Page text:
Set Up To Fail?
In order to comply with the Global Warming Solutions Act, Vermont needs to lose about 1.26 million metric tons of carbon dioxide. According to this greenhouse gas emissions calculator, that’s equivalent of 124 million gallons of heating oil. Vermont could also meet the 2025 mandate if the state eliminated about half of the gasoline sold last year. Of course, this is just the first hurdle to their goal.
In 2030, the law requires Vermont to shed 3.46 million metric tons of CO2, which is the equivalent of every drop of gasoline and diesel fuel sold in Vermont in 2021. So, what happens if the goal isn’t met? Vermont can be sued to force immediate government action, which could include a ban on the equipment that burns fossil fuels. Into this void comes the Clean Heat Standard (CHS), which is the most comprehensive carbon reduction strategy to emerge from the Vermont Climate Council. The CHS is a performance standard that requires Vermont fuel dealers to pay others to reduce their sales of oil heat, propane, natural gas, and kerosene if they don’t or can’t do it themselves. Passed by the House already by a 96-44 margin, the Senate is poised to approve the measure later this month.
What about motor fuels, you ask? The plan to reduce the sales of gasoline and diesel fuel include incentives for Vermonters to purchase electric cars and the installation of more electric vehicle charging stations. In 2035, the plan calls to ban the sale of new cars with combustion engines. Some lawmakers and lobbyists are worried all of this will be too little, too late to meet the mandates in the Global Warming Solutions Act.
Unemployment Benefits Increase and Minimum Wage Increase
- 159, omnibus legislation intended to support economic development and workforce revitalization also includes further minimum wage increases, the imposition of a new $25/child unemployment benefit and the establishment of a task force to study a paid leave insurance program.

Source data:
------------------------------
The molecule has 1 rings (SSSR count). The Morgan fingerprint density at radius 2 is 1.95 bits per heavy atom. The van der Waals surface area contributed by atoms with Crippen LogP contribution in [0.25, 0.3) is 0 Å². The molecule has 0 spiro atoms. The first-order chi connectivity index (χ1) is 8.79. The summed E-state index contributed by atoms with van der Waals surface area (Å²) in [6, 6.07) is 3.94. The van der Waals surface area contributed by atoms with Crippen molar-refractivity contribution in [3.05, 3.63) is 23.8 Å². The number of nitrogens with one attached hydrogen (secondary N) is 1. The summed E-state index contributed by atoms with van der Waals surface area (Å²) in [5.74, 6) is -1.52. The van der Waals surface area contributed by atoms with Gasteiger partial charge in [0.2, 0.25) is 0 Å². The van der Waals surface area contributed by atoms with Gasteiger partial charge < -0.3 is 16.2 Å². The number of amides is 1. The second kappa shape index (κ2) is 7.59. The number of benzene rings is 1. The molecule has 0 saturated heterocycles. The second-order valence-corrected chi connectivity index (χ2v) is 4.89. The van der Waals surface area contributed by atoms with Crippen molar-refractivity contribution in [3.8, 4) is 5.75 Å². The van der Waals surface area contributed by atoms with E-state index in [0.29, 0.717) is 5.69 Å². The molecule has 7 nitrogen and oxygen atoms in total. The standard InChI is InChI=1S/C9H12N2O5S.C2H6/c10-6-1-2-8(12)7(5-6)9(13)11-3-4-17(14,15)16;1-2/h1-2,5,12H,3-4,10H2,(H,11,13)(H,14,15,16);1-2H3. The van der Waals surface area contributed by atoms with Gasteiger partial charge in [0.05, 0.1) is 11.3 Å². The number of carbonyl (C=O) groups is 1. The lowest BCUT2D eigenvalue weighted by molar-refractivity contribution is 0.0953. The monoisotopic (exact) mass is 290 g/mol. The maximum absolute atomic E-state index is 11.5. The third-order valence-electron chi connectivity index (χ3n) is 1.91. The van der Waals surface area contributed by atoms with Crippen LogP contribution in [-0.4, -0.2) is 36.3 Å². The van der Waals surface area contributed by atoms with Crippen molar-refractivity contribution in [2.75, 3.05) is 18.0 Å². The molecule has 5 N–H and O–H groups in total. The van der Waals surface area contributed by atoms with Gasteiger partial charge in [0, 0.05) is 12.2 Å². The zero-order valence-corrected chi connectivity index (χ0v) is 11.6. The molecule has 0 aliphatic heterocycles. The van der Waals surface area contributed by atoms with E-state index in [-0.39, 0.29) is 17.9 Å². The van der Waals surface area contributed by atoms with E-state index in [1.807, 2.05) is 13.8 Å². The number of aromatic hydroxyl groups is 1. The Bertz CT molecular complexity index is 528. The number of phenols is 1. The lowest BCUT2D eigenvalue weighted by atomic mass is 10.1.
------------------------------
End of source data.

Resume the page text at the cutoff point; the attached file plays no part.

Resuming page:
The increased unemployment benefits will cost employers $100 million over the coming years, of which more than $90 million would come directly from Vermont’s UI Trust Fund, resulting in corresponding increases in UI taxes on employers.
Specifically, the bill would create a $25 increase on all weekly UI benefits, including the maximum benefit. As introduced, the first two years of this increase would be funded through a special fund created with $7.8 million in federal ARPA dollars, and thereafter it would be funded directly out of the UI Trust Fund.
Cleverly, Senator Michael Sirotkin, Chairman of the Senate Economic Development Committee decided to couple this legislation with the forgivable loan program that will be administered by the Vermont Economic Development Authority. To be eligible for a loan, VEDA shall determine that a business has experienced at least a 25% reduction in its adjusted net operating income in calendar years 2020 and 2021 combined as compared to 2019, or other appropriate bases of comparison where necessary and that 50 percent or more of the reduction occurred in 2021. The maximum loan shall not exceed: 1) the lesser of $200,000 or six months of eligible fixed costs; 2) or if, due to the nature of the business and its historical experience fixed costs are not an accurate measure of ongoing operational need, another amount based on a comparable measure of cost; 3) or the amount of the cumulative decline in adjusted net operating income during the COVID-19 public health emergency in 2020 and 2021.
NFIB/VT is concerned that the budget passed by the House doesn’t consider the full $100 million in appropriations this bill/program envisions and to the capital investment grants are increasingly becoming an item of contention.